C++1y Concurrent Data Structures


Parallelism and Concurrency in Modern C++

I always come across this situation: I have some program, or multiple programs running concurrently, they need to share a data. The shared data needs to be protected against read/write violation.

Well, this is known as reader/writer problem: one of traditional problems used to teach concurrency concepts in operating system courses. The well-known solution is lock-do-unlock idiom. Using threading APIs (say POSIX) that they provide mutex mechanism, this can be easily implemented using a mutex per object OR a mutex per critical area. For the first scenario, I have a better solution for object-oriented programming languages that I’m gonna describe it in this post. And also I’ll provide a possible syntax for C++.


Suppose we have a class that it’s instances are supposed to be shared between threads. Of course all operations that modify the class should not be concurrent. Well this is not true for all possible scenarios We may want to do two independent operations, say o1 and o2, concurrently if we can make sure about safety. We can have a data structure containing two independent structures, and providing independent operations, o1 and o2, each one modifying one of internal structures. Anyway.. that’s not the common case I wanna present.

The well-known solution to reader-writer problem is to lock the critical area by mutexes. This is a bad solution. Why? First it’s inelegant. Second It lacks readability: Which mutex guards which data? Third its error-prone. What happens when you forgot an unlock? Obviously deadlocks.

This is a small example of my experience with AIT library. I was implementing Asynchronous Backtracking algorithm using a multi-agent fashion. Each agent has two threads: Message reader and Algorithm workhorse. First one reads messages from a TCP socket and stores them in a queue, second reads message from that queue and erases recently read message. Here is the code:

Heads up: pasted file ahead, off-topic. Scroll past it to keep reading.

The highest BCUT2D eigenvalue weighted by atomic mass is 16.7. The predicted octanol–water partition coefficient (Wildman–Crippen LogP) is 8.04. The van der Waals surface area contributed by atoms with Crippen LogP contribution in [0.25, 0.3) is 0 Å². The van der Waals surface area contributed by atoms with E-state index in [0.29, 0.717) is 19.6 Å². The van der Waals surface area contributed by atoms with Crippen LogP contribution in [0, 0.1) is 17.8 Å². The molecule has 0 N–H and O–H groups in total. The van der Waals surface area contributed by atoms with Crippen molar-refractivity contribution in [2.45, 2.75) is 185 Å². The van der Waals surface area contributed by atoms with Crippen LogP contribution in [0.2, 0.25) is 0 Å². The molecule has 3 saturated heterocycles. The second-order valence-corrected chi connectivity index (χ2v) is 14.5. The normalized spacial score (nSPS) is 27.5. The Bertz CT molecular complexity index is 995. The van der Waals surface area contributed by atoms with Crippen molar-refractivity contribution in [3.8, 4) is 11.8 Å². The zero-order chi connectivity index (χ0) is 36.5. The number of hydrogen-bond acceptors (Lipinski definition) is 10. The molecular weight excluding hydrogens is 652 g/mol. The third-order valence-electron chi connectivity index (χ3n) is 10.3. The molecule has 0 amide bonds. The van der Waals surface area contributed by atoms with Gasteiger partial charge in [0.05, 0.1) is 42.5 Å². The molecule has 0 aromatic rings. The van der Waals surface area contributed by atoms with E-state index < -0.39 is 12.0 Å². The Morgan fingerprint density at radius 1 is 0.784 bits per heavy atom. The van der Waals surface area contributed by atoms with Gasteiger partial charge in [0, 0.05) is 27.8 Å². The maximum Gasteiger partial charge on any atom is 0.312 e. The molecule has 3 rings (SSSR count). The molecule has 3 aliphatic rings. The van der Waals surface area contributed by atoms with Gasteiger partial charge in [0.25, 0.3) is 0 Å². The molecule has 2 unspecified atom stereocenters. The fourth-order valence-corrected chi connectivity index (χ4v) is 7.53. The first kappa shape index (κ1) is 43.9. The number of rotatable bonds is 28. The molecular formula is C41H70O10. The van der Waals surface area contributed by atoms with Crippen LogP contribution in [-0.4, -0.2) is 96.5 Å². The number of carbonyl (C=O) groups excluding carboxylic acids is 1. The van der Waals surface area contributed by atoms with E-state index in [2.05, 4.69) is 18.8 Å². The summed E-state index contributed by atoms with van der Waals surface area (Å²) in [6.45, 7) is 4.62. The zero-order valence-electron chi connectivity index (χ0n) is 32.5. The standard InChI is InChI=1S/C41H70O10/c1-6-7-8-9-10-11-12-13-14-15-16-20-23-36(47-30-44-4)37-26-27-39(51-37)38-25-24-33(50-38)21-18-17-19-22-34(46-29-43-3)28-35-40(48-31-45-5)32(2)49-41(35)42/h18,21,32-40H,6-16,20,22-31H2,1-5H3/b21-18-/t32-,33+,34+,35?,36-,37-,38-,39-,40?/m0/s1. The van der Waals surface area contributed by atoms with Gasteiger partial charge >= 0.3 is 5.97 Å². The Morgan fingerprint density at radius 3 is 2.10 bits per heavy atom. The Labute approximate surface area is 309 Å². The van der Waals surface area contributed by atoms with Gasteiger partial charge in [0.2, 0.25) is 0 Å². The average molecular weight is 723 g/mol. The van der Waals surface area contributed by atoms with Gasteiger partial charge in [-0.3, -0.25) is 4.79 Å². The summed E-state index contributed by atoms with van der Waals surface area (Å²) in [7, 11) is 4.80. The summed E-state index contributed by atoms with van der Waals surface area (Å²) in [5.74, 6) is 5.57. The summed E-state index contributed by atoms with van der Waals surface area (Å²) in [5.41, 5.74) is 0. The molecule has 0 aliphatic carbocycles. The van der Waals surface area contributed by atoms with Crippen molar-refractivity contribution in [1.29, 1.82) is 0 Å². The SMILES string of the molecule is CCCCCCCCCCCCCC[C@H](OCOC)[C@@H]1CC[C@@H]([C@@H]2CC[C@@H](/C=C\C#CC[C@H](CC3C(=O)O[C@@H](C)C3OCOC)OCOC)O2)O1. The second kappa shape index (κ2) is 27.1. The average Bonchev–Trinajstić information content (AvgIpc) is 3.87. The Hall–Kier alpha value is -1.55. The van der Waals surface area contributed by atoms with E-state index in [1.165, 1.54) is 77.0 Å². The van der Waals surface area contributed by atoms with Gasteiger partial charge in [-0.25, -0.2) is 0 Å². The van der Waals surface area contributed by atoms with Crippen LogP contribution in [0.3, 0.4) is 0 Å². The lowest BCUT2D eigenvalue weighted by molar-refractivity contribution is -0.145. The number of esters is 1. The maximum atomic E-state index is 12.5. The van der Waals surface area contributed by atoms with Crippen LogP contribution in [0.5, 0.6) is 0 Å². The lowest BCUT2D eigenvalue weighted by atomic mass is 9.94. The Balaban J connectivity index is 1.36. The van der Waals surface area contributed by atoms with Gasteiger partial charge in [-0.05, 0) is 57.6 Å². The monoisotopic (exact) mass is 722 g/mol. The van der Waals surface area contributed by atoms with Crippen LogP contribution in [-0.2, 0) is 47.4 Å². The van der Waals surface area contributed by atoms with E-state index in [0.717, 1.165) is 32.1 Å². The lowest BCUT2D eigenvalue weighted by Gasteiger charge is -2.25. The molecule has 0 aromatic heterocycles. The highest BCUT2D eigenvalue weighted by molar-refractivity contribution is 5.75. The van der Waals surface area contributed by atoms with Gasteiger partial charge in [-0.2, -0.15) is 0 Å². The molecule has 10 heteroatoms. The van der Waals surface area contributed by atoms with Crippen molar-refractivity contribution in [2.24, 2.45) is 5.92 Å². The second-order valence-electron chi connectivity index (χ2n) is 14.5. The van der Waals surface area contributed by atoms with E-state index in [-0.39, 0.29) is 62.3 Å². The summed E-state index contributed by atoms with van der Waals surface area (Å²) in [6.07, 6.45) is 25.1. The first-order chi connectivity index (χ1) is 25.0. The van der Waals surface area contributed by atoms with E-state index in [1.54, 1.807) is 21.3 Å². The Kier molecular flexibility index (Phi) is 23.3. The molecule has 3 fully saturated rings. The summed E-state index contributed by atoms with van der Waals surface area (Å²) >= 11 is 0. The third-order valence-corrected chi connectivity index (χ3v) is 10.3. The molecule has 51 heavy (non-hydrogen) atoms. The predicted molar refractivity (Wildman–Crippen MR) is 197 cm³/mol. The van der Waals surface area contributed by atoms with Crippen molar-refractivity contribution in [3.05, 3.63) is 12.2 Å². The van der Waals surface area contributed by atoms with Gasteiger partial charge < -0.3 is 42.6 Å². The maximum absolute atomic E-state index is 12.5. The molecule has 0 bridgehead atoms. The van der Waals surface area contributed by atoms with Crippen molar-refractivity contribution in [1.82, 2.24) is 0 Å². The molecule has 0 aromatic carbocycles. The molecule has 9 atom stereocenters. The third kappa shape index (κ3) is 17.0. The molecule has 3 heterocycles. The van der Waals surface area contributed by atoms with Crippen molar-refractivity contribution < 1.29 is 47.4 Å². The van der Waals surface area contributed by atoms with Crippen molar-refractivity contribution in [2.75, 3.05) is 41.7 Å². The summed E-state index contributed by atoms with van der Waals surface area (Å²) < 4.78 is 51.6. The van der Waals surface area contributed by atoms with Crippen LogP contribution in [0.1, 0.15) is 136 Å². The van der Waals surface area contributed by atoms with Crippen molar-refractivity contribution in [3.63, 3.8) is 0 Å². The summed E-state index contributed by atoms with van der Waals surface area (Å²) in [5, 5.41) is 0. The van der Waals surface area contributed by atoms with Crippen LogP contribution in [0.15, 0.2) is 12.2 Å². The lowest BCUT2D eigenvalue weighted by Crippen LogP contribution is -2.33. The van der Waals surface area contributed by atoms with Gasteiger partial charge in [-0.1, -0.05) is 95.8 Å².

// Algorithm workhorse
pthread_mutex_lock(&this->messageRW);   // lock the door
P_Message x = this->messageQueue.pop(); // do the job
pthread_mutex_unlock(&this->messageRW); // get out of there
// somewhere else, in another thread
while (true) {
    P_Message message;
    pthread_mutex_lock(&(solver->messageRW));   // lock the door
    solver->messageQueue.push(message);         // do the job
    pthread_mutex_unlock(&(solver->messageRW)); // get out of there

That’s not the end of world. Everything works fine, though consider the fact that there are some scenarios in which you need to do the first part many many many times! Yes that’s the points. You probably don’t want to wrap each modification code in the ugly lock / unlock pairs.

Better Solution

So far, we have seen how bad mutexes are 🙂 Just kidding. They’re great. And I’m doing to present a mutex-based solution to remove lock / unlock pairs.

Suppose C++ has a keyword concurrent. This keywords comes before a complex type and magic begins. All non-const accessors and modifiers, in fact every single method or operator implemented in the class/structure, becomes wrapped in the lock/unlock pairs. For example, consider the std::queue class. We want to suppose that it’s safe to read head of the queue and append a new item to its tail at the same time (well I mean in two threads.) But it’s obviously not safe to append enqueue two items. In my very own solution, all I need to do is just put the keyword concurrent before declaration of std::queue.

concurrent std::queue<protocols::csp::abt::P_Message> messageQueue;

This keyword makes compiler to generate a code which in every non-const method of std::queue is wrapped in a lock / unlock pair. Consider following method which is implemented somewhere in stdlib.

std::queue::push_back(const T& item){
    // some of stdlib secret codes

Happens to be

std::queue::push_back(const T& item){
    // this->mutex->lock()
    // some of stdlib secret codes
    // this->mutex->unlock()

This way I can tell the compiler to call which function. In fact to generate the code tha calls which function. But before this, I need to tell the complier, which classes are supposed to be used concurrently. So I can use same keyword before class definition. Adding that keyword, causes compiler to generate binary code for two versions of each non-const operation:

// somewhere in stdlib accessed by #include <queue>
namespace std{
template <typename T>
concurrent class queue{
    // class definition

In the worst case, making a class concurrent, almost doubles size of generated binary. On the other hand there exist some design scenarios in which programmer don’t want to make a non-const operation thread-safe. One may need to have a partially concurrency-enabled class. For this two reason, it’s better to provide ability to declare concurrency status of each method separately. Again, using the same magic keyword: concurrent.

Of course there are ambiguities within this proposal. This post describes main idea. I’m gonna submit the detailed proposal to the C++ WG comitee, SG1, tomorrow.